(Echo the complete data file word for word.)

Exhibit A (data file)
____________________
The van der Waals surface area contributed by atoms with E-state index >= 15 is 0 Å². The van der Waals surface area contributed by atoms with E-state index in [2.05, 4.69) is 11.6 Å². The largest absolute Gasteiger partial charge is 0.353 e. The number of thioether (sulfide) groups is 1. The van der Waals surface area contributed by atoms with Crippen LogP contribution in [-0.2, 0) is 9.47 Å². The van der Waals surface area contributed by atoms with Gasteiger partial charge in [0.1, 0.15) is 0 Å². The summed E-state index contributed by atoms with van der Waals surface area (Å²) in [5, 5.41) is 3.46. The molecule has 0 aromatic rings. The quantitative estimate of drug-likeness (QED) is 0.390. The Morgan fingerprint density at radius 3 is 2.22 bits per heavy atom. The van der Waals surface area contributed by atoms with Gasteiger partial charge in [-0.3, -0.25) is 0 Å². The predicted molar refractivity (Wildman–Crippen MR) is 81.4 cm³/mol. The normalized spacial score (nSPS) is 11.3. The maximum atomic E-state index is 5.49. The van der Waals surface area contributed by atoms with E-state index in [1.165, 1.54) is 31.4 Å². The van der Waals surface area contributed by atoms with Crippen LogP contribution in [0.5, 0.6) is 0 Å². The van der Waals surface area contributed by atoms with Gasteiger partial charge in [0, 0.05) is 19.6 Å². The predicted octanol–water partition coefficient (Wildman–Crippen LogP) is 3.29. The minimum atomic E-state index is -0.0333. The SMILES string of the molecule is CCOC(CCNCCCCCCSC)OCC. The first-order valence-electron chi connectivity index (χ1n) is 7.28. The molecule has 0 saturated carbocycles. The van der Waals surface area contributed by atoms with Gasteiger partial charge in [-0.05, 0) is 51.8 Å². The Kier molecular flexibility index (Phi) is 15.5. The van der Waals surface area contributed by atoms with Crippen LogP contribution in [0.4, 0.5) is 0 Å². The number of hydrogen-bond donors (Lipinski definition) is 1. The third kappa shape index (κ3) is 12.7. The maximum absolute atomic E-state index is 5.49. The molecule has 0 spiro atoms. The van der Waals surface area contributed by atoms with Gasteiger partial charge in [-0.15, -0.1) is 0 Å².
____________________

The van der Waals surface area contributed by atoms with E-state index >= 15 is 0 Å². The van der Waals surface area contributed by atoms with E-state index in [2.05, 4.69) is 11.6 Å². The largest absolute Gasteiger partial charge is 0.353 e. The number of thioether (sulfide) groups is 1. The van der Waals surface area contributed by atoms with Crippen LogP contribution in [-0.2, 0) is 9.47 Å². The van der Waals surface area contributed by atoms with Gasteiger partial charge in [0.1, 0.15) is 0 Å². The summed E-state index contributed by atoms with van der Waals surface area (Å²) in [5, 5.41) is 3.46. The molecule has 0 aromatic rings. The quantitative estimate of drug-likeness (QED) is 0.390. The Morgan fingerprint density at radius 3 is 2.22 bits per heavy atom. The van der Waals surface area contributed by atoms with Gasteiger partial charge in [-0.3, -0.25) is 0 Å². The predicted molar refractivity (Wildman–Crippen MR) is 81.4 cm³/mol. The normalized spacial score (nSPS) is 11.3. The maximum atomic E-state index is 5.49. The van der Waals surface area contributed by atoms with E-state index in [1.165, 1.54) is 31.4 Å². The van der Waals surface area contributed by atoms with Crippen LogP contribution in [0.5, 0.6) is 0 Å². The van der Waals surface area contributed by atoms with Gasteiger partial charge in [0, 0.05) is 19.6 Å². The predicted octanol–water partition coefficient (Wildman–Crippen LogP) is 3.29. The minimum atomic E-state index is -0.0333. The SMILES string of the molecule is CCOC(CCNCCCCCCSC)OCC. The first-order valence-electron chi connectivity index (χ1n) is 7.28. The molecule has 0 saturated carbocycles. The van der Waals surface area contributed by atoms with Gasteiger partial charge in [-0.05, 0) is 51.8 Å². The Kier molecular flexibility index (Phi) is 15.5. The van der Waals surface area contributed by atoms with Crippen LogP contribution in [0.4, 0.5) is 0 Å². The number of hydrogen-bond donors (Lipinski definition) is 1. The third kappa shape index (κ3) is 12.7. The maximum absolute atomic E-state index is 5.49. The molecule has 0 spiro atoms. The van der Waals surface area contributed by atoms with Gasteiger partial charge in [-0.15, -0.1) is 0 Å².